THE WHITE HOUSE
Office of the Vice President
STATEMENT BY VICE PRESIDENT AL GORE ON THE ANNIVERSARY OF THE VOTING RIGHTS ACT OF 1965 On this day in 1965, America did overcome.
Thirty-five years ago today, President Lyndon Johnson signed the Voting Rights Act of 1965, made it the law of this land, and made America more fully and truly a land of liberty.
That law made right a fundamental wrong, and, in the words of President Johnson, scored "a triumph for freedom as huge as any victory that has ever been won on any battlefield."
By opening the doors to polling places, the Voting Rights Act gave new life to our democracy, and it gave a voice to those who -- by fear, obstruction, and discrimination -- had been voiceless for all our nation's history.
Today we see the sweeping changes brought by that act in the election of tens of thousands of African-Americans, Hispanics, Asians -- reflecting the rich diversity of America in offices all across our nation.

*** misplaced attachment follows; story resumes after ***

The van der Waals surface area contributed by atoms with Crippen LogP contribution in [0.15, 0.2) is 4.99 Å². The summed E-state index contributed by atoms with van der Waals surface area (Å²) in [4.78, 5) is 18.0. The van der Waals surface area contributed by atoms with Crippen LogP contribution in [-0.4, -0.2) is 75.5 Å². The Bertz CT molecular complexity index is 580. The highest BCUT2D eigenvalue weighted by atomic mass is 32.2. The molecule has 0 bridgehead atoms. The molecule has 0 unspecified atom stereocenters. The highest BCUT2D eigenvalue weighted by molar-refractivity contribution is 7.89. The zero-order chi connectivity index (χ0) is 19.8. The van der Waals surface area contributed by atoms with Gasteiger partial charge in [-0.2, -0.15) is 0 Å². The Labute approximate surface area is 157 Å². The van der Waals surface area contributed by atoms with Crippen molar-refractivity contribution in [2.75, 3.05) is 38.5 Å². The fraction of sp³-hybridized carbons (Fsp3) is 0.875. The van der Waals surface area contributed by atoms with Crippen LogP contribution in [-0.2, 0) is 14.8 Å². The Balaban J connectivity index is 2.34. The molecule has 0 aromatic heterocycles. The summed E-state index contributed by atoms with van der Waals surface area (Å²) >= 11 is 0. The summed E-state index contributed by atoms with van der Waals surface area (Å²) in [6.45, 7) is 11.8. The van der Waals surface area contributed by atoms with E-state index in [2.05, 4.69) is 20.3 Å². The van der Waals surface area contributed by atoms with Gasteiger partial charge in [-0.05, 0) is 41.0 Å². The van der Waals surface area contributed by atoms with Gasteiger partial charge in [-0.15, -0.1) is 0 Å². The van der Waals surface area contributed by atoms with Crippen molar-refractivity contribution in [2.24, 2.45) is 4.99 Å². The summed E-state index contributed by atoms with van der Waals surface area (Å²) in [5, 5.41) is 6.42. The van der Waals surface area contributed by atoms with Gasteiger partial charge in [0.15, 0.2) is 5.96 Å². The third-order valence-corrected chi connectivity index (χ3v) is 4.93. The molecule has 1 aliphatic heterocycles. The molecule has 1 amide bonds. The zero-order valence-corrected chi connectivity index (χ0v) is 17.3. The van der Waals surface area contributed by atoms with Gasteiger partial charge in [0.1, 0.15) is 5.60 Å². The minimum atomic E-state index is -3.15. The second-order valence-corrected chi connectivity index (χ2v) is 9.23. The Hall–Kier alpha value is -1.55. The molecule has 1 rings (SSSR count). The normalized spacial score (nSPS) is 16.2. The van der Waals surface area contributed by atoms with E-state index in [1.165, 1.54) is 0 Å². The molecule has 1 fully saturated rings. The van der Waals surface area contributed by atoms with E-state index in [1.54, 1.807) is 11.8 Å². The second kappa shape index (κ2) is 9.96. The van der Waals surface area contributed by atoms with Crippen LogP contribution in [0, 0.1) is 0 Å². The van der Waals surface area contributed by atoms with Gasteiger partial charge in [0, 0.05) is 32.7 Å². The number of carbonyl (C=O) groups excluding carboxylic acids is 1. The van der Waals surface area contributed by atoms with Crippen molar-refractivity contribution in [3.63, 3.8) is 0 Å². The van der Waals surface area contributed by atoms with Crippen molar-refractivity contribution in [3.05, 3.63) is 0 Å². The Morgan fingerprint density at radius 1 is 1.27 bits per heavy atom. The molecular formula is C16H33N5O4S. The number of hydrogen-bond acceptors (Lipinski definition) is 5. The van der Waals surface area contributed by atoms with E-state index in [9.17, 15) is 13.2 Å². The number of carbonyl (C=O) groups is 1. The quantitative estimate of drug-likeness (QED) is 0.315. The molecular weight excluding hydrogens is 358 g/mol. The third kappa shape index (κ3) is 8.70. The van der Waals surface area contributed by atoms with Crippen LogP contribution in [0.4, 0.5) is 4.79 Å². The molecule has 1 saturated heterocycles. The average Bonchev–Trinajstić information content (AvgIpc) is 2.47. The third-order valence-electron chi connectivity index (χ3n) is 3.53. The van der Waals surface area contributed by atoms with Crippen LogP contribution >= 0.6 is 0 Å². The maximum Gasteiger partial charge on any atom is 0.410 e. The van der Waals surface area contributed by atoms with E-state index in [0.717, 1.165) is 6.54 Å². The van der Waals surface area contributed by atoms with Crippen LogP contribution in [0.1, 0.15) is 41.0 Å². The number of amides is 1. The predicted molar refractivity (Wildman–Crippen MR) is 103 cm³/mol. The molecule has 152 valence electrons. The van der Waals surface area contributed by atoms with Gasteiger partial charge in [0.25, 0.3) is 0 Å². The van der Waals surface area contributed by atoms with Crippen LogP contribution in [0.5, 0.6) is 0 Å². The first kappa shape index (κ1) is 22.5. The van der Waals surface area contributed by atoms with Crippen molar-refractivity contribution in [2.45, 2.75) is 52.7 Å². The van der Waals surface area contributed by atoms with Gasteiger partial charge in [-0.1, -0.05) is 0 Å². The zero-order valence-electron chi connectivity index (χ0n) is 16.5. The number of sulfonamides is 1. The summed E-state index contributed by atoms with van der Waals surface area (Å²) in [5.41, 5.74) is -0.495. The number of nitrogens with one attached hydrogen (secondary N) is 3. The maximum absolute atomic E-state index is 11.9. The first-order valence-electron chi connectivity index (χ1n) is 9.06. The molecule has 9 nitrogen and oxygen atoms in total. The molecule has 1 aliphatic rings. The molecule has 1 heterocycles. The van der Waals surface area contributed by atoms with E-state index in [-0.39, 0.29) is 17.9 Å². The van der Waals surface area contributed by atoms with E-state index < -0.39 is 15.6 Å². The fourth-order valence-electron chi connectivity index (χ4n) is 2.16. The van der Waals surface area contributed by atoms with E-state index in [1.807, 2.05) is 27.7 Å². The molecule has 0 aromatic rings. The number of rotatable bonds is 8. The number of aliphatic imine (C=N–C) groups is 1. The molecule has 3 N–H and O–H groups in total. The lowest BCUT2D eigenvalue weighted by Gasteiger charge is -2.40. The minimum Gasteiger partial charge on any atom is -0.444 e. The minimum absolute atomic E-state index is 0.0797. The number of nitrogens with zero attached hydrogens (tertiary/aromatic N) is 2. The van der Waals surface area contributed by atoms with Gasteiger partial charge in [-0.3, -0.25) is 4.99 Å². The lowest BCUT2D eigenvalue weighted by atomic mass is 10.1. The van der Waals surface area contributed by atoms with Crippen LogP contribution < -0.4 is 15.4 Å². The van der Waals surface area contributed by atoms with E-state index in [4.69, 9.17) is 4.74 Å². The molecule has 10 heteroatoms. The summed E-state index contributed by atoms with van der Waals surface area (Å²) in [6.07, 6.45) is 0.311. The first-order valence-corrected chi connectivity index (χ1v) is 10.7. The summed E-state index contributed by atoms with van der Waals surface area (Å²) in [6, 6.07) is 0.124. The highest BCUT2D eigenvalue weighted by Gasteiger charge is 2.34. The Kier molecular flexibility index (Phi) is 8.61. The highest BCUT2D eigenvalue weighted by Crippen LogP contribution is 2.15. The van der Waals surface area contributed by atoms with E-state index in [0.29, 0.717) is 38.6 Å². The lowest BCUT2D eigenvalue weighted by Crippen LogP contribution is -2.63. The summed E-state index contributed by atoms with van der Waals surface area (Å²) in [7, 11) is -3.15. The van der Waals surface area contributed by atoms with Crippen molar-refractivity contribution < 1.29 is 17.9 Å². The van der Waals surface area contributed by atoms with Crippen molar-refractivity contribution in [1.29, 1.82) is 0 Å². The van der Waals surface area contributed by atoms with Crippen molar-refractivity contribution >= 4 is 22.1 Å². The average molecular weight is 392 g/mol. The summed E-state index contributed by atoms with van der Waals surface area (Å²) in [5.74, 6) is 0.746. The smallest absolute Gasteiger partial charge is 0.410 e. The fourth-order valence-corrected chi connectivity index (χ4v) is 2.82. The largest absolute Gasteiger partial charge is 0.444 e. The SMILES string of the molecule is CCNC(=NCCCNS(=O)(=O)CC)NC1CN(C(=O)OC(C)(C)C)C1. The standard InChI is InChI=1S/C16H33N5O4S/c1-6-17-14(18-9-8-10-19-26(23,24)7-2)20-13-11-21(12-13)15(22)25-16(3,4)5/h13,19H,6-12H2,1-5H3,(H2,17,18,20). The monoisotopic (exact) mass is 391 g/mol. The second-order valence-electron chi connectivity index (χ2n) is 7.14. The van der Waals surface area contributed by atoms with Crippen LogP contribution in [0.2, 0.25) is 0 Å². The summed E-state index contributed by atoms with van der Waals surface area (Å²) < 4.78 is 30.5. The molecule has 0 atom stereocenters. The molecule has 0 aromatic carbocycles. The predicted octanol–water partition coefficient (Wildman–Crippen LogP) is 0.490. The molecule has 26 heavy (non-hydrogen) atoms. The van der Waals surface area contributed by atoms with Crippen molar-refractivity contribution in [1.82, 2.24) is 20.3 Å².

We have not finished the job, but that act has proven, once again, that the right to vote is the most powerful tool in breaking down the walls of injustice. But we also know that the power of the vote is only realized when the hard-won right to vote is exercised.
Today, we rededicate ourselves to the strong enforcement of the Voting Rights Act, and to removing the last barriers that keep all from participating in our democracy -- cynicism, distrust, and the vestiges of discrimination.
With the Voting Rights Act of 1965 as our inspiration and our guide, let us, as Americans, continue to make strides to freedom, let us energize all to participate in the life of our union, and heed the words of my good friend John Lewis -- a man who has led this battle his entire career: "Come let us build a new world together."
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